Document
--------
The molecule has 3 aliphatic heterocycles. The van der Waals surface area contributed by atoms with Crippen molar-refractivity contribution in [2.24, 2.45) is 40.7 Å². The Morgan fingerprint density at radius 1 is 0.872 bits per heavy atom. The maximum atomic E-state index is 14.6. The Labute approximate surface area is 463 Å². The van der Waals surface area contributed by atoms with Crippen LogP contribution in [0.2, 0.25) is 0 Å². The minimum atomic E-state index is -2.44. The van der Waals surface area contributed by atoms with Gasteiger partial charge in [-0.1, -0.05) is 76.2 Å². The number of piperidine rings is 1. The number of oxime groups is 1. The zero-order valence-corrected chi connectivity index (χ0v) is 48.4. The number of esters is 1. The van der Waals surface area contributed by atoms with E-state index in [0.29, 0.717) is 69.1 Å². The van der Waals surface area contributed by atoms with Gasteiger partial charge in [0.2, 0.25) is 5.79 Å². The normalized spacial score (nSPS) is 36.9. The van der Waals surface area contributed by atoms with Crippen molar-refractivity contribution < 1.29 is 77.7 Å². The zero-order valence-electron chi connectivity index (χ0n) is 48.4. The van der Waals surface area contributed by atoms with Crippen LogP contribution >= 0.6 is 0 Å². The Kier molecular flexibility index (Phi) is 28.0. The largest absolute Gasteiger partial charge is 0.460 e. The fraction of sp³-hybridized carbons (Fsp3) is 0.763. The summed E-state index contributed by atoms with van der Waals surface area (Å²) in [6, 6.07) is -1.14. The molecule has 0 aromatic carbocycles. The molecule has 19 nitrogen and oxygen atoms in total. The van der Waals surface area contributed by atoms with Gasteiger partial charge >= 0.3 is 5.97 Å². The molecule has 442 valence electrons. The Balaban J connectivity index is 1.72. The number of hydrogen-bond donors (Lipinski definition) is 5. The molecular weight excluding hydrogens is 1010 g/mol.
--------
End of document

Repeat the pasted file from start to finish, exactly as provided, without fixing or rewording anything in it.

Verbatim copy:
The molecule has 3 aliphatic heterocycles. The van der Waals surface area contributed by atoms with Crippen molar-refractivity contribution in [2.24, 2.45) is 40.7 Å². The Morgan fingerprint density at radius 1 is 0.872 bits per heavy atom. The maximum atomic E-state index is 14.6. The Labute approximate surface area is 463 Å². The van der Waals surface area contributed by atoms with Crippen LogP contribution in [0.2, 0.25) is 0 Å². The minimum atomic E-state index is -2.44. The van der Waals surface area contributed by atoms with Gasteiger partial charge in [-0.1, -0.05) is 76.2 Å². The number of piperidine rings is 1. The number of oxime groups is 1. The zero-order valence-corrected chi connectivity index (χ0v) is 48.4. The number of esters is 1. The van der Waals surface area contributed by atoms with E-state index in [0.29, 0.717) is 69.1 Å². The van der Waals surface area contributed by atoms with Gasteiger partial charge in [0.2, 0.25) is 5.79 Å². The normalized spacial score (nSPS) is 36.9. The van der Waals surface area contributed by atoms with Crippen molar-refractivity contribution < 1.29 is 77.7 Å². The zero-order valence-electron chi connectivity index (χ0n) is 48.4. The van der Waals surface area contributed by atoms with Crippen LogP contribution >= 0.6 is 0 Å². The Kier molecular flexibility index (Phi) is 28.0. The largest absolute Gasteiger partial charge is 0.460 e. The fraction of sp³-hybridized carbons (Fsp3) is 0.763. The summed E-state index contributed by atoms with van der Waals surface area (Å²) in [6, 6.07) is -1.14. The molecule has 0 aromatic carbocycles. The molecule has 19 nitrogen and oxygen atoms in total. The van der Waals surface area contributed by atoms with Gasteiger partial charge >= 0.3 is 5.97 Å². The molecule has 442 valence electrons. The Balaban J connectivity index is 1.72. The number of hydrogen-bond donors (Lipinski definition) is 5. The molecular weight excluding hydrogens is 1010 g/mol.